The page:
Malaysia announced yesterday that it is officially seeking a new master developer for the country's largest property project, Bandar Malaysia, with the government retaining 100 per cent ownership of the development.
Prime Minister Najib Razak, in a statement, also refuted reports that the project's previous agreement involving a Malaysia-China consortium could be revived, saying that termination of the deal was "final" and it "will not be reinstated".
"Given the importance of this project, it is critical that Bandar Malaysia has the right leadership, the right partners and the right ownership structure to ensure that its full potential is realised," he said.
A firm owned by Malaysia's Ministry of Finance (MOF), TRX City, two weeks ago abruptly cancelled a deal with consortium Iskandar Waterfront Holdings (IWH) and China Railway Engineering Corp (CREC) to co-own and develop Bandar Malaysia, citing failure to meet payment obligations.
The cancellation raised eyebrows as the government had sold a 60 per cent stake to IWH-CREC for RM7.41 billion (S$2.4 billion) at the end of 2015 to sharply reduce the debts of scandal-tainted state fund 1Malaysia Development Bhd (1MDB).
The 197ha Bandar Malaysia land, now used as a military airbase, is located at the southern edge of downtown Kuala Lumpur. It is to be developed into a township and transportation hub, including the terminus station for the high-speed railway from Singapore.
Datuk Seri Najib announced that MOF secretary-general Irwan Serigar Abdullah will be chairman of both TRX City and Bandar Malaysia. Mr Arul Kanda Kandasamy, president of 1MDB, was removed as Bandar Malaysia's chairman.
Size of the stake that the government intends to hold in Bandar Malaysia. Some analysts say the move to retain full ownership might help Mr Najib blunt criticism that he was selling out Malaysian interests.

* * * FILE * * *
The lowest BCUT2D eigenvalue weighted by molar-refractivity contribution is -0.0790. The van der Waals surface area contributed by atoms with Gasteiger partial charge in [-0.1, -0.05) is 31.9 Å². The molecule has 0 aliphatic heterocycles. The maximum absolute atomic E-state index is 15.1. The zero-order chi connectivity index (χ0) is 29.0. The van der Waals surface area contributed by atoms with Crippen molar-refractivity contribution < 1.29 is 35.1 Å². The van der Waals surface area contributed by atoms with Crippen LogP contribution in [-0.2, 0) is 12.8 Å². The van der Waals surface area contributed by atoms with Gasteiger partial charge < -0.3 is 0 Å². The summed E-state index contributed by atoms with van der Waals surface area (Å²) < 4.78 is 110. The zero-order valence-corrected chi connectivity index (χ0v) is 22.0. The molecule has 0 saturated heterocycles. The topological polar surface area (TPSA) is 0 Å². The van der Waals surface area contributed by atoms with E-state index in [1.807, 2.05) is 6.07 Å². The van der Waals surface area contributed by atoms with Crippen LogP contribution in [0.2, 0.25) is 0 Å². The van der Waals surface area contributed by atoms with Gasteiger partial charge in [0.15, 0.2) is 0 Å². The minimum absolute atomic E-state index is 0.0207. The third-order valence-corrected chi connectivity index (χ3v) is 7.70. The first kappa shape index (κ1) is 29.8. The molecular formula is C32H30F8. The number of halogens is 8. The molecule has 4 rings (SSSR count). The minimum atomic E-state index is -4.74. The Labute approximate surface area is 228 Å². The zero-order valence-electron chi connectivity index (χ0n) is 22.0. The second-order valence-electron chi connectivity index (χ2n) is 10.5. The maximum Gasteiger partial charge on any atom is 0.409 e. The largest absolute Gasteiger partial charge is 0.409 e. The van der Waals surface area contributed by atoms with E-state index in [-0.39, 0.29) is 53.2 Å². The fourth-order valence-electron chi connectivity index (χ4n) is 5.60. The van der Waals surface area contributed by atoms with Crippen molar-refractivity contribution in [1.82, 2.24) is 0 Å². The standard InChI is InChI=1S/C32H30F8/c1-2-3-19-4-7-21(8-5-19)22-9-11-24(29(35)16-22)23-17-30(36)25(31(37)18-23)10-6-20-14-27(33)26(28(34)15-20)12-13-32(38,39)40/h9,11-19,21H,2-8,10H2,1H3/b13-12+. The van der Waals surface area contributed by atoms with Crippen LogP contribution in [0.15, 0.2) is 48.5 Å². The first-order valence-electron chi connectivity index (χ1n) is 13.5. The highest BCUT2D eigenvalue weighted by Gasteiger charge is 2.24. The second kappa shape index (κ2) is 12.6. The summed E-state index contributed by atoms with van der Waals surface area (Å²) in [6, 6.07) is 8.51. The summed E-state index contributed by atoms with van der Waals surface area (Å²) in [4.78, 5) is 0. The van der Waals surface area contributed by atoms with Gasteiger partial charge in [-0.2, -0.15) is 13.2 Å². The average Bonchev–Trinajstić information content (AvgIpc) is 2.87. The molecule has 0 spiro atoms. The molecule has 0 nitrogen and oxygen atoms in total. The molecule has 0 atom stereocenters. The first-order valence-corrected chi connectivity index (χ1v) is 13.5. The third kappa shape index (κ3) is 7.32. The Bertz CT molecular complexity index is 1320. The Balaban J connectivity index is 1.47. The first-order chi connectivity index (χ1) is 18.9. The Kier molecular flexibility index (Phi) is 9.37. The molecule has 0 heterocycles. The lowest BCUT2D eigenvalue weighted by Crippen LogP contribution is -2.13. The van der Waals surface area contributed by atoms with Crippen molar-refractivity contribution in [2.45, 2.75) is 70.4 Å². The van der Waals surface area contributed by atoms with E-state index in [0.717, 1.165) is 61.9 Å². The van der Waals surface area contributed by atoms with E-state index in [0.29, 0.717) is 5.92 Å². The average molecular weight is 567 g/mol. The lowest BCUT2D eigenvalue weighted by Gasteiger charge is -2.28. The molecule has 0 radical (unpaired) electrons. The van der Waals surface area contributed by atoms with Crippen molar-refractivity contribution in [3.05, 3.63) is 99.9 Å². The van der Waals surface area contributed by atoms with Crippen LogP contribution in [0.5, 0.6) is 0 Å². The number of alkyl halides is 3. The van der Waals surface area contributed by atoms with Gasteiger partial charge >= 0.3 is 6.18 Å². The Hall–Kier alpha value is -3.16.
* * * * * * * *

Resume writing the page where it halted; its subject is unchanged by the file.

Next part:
TRX City today owns the Bandar Malaysia land, an asset formerly housed under 1MDB.
Tan Sri Irwan said in a separate statement that submissions for the request for proposal process has commenced, with submissions due by June 30. The final decision on the new master developer will be made by TRX City and his ministry by July 14.
China's Dalian Wanda, owned by tycoon Wang Jianlin, last week expressed interest in investing some US$10 billion (S$13.9 billion) in Bandar Malaysia after a meeting with Mr Najib.
At a brief press conference in Beijing, Mr Wang said: "Wanda is interested in developing cultural and tourism infrastructure projects. While we are not signing an agreement today, I am here expressing our stand."
Mr Irwan said yesterday that parties interested in becoming the master developer must be able to display speed of delivery and "financial capability to deliver a project of this scale".
Malaysia has returned to IWH-CREC the 10 per cent deposit for the aborted RM7.41 billion deal, but one Malaysian official said the consortium could still have a role in the development.
Minister in Charge of Economic Planning Abdul Rahman Dahlan said on Tuesday: "During his trip to Beijing, the PM has made it clear that the new consortium can include the previous consortium players. They can still participate, as long as the numbers are okay."
Datuk Seri Rahman said a new tender that is beneficial to the country is needed because the value of the land has "appreciated a lot".
Some analysts say the move to retain 100 per cent ownership of Bandar Malaysia might help Mr Najib reduce criticism that he was selling out Malaysian interests by allowing China to hold stakes in big development projects.
"Right now, Najib is sending the signal to Malaysians he is not selling out to China. It is all perception," said Professor James Chin, director of the Asia Institute at University of Tasmania.